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Are not the IR and UV divergences the same (mathematically)

  1. Aug 13, 2009 #1
    question is why speak about IR (short momentum) and UV (short distances) divergences ?

    in fact if we define [tex] \epsilon = 1/\Lambda [/tex]

    then both integrals

    [tex] \int_{\epsilon}^{\infty}x^{-k}dx [/tex] and the [tex] \int_{0}^{\Lambda}x^{k-2}dx [/tex]

    have the same rate of divergence [tex] \Lambda ^{k-1} [/tex] as the regulator 'Lambda' goes to infinity. (simply make a change of variable x=1/t )

    then if mathematically is the same to get rid off an UV or an IR divergence , and with a simple change of variable you can turn an IR divergence into an UV one then why make distinction (the logarithmic case is just another question)
  2. jcsd
  3. Aug 13, 2009 #2


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    they have VERY different physical meanings, and tell you much about whether or not your theory makes any sense. You should not mix them up!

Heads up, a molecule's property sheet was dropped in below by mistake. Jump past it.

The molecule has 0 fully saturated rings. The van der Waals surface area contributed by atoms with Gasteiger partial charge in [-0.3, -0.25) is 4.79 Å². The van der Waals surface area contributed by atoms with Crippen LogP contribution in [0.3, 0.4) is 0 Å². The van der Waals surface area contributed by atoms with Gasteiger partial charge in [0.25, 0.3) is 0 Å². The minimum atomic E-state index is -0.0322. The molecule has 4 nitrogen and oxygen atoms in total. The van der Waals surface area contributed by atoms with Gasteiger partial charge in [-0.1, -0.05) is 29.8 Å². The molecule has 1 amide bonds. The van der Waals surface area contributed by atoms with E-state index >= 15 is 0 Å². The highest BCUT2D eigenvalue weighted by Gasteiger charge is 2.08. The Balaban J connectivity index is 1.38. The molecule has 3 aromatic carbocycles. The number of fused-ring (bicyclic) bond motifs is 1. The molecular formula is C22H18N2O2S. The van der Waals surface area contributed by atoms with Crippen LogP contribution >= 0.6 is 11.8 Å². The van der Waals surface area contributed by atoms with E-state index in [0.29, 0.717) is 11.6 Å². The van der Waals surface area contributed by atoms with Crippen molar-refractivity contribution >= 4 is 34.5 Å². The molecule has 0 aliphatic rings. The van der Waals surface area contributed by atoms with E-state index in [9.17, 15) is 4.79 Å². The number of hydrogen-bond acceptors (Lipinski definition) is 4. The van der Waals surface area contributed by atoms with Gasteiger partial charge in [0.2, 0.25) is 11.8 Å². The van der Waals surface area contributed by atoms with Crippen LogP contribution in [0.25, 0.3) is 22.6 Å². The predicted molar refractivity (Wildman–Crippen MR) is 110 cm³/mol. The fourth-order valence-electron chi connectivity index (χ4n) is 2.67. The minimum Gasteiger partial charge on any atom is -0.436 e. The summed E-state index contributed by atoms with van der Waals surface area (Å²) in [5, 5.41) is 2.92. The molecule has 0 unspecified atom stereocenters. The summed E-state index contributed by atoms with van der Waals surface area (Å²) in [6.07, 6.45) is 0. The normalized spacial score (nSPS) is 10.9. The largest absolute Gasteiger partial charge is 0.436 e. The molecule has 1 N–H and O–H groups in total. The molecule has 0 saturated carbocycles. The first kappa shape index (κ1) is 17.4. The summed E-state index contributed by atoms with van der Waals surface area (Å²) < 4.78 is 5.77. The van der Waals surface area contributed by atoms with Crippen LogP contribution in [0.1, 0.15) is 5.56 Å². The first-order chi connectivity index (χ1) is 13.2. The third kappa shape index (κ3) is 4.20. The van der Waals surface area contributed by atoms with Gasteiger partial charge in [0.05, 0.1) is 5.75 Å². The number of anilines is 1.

Many errors in the literature have come up by people blindly canceling IR divergences with counterterms, and thus getting absolute nonsense!
  4. Aug 13, 2009 #3
    But when using Dimensional regularization or analytic regularization, you do not make distinction between IR or UV don't you ??

    By the way i have some problems understanding what ' counterterms' are and how they work

    are you andrew Blechmann the one who wrote 'renormalization our great misunderstood friend' ?? .. i liked this paper much.
  5. Aug 13, 2009 #4
    This is also a thing I didn't understand well.
    You use dim reg both for UV and IR divergences, but to regulate the first you need to continuate analytically in d < 4 dimensions, while to regulate the others you need d > 4, in the same time! Or not? how do you deal with this?
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